Experience the Benefits of Sprayed Ceiling Tile Paint
Ceiling tiles can usually benefit from a fresh coat of ceiling tile paint once in a while. A new paint job can cover up chips, cracks, and minor damage that are common in older tin tile ceilings. Drop ceiling tiles (also known as acoustic tiles) tend to yellow with time and often develop water stains. Ceiling tile paint is a low-cost investment that immediately brightens the room.
When you want to liven or update your ceiling tile, spray painting is your best choice, especially when compared to using rollers or paint brushes. At Spray Finishes, we are experts at painting ceilings and wanted to tell you the benefits of spray painting your ceiling tile as opposed to using rollers or other methods.
To paint drop ceiling tiles with a brush or a roller means you’ll have to remove all of the tile, paint each one individually, let them dry, then re-install them exactly as they were before. Depending on the size of your ceiling, you’re looking at several days of work, potentially. There’s no way around it. If you were to try to paint the tiles while they were still installed, then you’d have to find the perfect balance between using enough pressure to distribute the paint evenly, but not using so much pressure that the tiles shift out of place. It’s a recipe for frustration.
Using a spray gun with ceiling tile paint on the other hand, is a much easier and faster. You can leave all the tiles installed and spray the paint directly onto the ceiling. The fine mist will land weightlessly into every nook and cranny in the ceiling, providing perfect coverage. Electrostatic spray painting will ensure that the metal grids between tiles are sufficiently coated as well. You can have the job completed in one day, including the time needed to mask and cover areas that need to be protected.
If you need to paint tin ceiling tile, then choosing electrostatic spray paint is a no-brainer; it was made for jobs like this. The electrostatic painting process positively charges the paint molecules as they leave the spray head. The positively charged paint is naturally attracted to the negatively charged metal surface you’re painting—in this case the tin ceiling—enabling the paint to evenly coat the ceiling surface, no matter how basic or intricate the ceiling design may be. What’s more, the strong attraction between the metal and the paint reduces overspray and more paint actually gets onto the ceiling. Not only is the whole job less messy, but you’re using paint more efficiently and saving money.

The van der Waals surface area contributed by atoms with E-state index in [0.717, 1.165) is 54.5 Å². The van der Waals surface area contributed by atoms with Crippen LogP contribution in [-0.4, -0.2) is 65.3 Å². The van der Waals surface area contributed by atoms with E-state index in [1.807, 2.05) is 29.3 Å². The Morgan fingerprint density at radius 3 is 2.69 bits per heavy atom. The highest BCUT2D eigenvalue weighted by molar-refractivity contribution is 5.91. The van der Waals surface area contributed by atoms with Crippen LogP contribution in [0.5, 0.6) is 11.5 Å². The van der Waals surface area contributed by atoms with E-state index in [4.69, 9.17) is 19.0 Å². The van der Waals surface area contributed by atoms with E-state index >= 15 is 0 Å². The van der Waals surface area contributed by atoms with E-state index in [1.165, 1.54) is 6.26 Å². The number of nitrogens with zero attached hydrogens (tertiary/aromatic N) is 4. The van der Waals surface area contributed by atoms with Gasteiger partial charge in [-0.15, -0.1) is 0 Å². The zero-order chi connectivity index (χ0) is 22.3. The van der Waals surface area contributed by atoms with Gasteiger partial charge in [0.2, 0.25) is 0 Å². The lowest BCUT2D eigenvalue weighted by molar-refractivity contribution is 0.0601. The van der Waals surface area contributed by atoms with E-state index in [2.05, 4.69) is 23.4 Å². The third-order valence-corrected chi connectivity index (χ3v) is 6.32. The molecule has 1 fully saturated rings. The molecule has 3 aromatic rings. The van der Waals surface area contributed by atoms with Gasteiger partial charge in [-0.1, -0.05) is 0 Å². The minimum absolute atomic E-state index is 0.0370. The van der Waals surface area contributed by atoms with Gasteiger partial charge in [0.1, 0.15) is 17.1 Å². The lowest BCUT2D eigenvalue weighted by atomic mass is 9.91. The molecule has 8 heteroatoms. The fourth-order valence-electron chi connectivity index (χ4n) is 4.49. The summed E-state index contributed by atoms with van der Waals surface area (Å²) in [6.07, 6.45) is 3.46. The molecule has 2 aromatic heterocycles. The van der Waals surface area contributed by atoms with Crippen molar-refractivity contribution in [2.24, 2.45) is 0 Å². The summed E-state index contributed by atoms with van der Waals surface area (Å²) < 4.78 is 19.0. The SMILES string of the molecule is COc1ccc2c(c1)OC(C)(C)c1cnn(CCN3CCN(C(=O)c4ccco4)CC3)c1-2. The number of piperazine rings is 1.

Using a roller or a brush with ceiling tile paint would present challenges similar to painting a drop ceiling the same way. You’d still be trying to find that perfect pressure with the roller or brush to get enough paint onto the ceiling, but trying to avoid drips, paint bubbles, and visible brush strokes.
Using ceiling tile paint is a great way to update or refresh any room’s décor. Just be sure to use a spray gun or to call in a commercial paint contractor like the experts at Spray Finishes to do the job.
Spray Finishes, a division of Stone Services, has been in the electrostatic spray painting business since 1938. They specialize in on-site painting for both residential and commercial properties, and also have a 10,000 square foot shop for large off-site jobs. Spray Finishes’ friendly and knowledgeable staff is ready to serve you at any of their five tristate area locations, including New York, New Jersey, Connecticut, Long Island, and Westchester. Contact Spray Finishes today for an estimate on your next painting project.